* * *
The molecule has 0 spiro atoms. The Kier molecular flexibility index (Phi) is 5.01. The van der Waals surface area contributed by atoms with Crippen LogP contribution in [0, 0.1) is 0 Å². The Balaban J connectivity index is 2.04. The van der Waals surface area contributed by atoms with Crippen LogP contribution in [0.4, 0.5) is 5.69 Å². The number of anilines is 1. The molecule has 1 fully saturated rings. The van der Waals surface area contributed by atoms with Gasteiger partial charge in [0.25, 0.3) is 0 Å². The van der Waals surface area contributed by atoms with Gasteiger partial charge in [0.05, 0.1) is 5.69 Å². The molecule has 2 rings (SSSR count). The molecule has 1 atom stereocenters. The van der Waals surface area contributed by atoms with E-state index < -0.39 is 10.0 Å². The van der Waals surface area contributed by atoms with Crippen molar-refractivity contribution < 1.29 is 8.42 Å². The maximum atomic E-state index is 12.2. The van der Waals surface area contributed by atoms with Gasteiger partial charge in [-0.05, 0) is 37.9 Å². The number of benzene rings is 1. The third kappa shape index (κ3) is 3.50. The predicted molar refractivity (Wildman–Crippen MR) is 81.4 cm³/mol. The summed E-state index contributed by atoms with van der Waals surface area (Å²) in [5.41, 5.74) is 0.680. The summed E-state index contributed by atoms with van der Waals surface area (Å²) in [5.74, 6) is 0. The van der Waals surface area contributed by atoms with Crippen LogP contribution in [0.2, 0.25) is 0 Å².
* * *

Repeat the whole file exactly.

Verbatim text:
The molecule has 0 spiro atoms. The Kier molecular flexibility index (Phi) is 5.01. The van der Waals surface area contributed by atoms with Crippen LogP contribution in [0, 0.1) is 0 Å². The Balaban J connectivity index is 2.04. The van der Waals surface area contributed by atoms with Crippen LogP contribution in [0.4, 0.5) is 5.69 Å². The number of anilines is 1. The molecule has 1 fully saturated rings. The van der Waals surface area contributed by atoms with Gasteiger partial charge in [0.25, 0.3) is 0 Å². The van der Waals surface area contributed by atoms with Gasteiger partial charge in [0.05, 0.1) is 5.69 Å². The molecule has 2 rings (SSSR count). The molecule has 1 atom stereocenters. The van der Waals surface area contributed by atoms with E-state index < -0.39 is 10.0 Å². The van der Waals surface area contributed by atoms with Crippen molar-refractivity contribution < 1.29 is 8.42 Å². The maximum atomic E-state index is 12.2. The van der Waals surface area contributed by atoms with Gasteiger partial charge in [-0.05, 0) is 37.9 Å². The number of benzene rings is 1. The third kappa shape index (κ3) is 3.50. The predicted molar refractivity (Wildman–Crippen MR) is 81.4 cm³/mol. The summed E-state index contributed by atoms with van der Waals surface area (Å²) in [5.41, 5.74) is 0.680. The summed E-state index contributed by atoms with van der Waals surface area (Å²) in [5.74, 6) is 0. The van der Waals surface area contributed by atoms with Crippen LogP contribution in [0.2, 0.25) is 0 Å².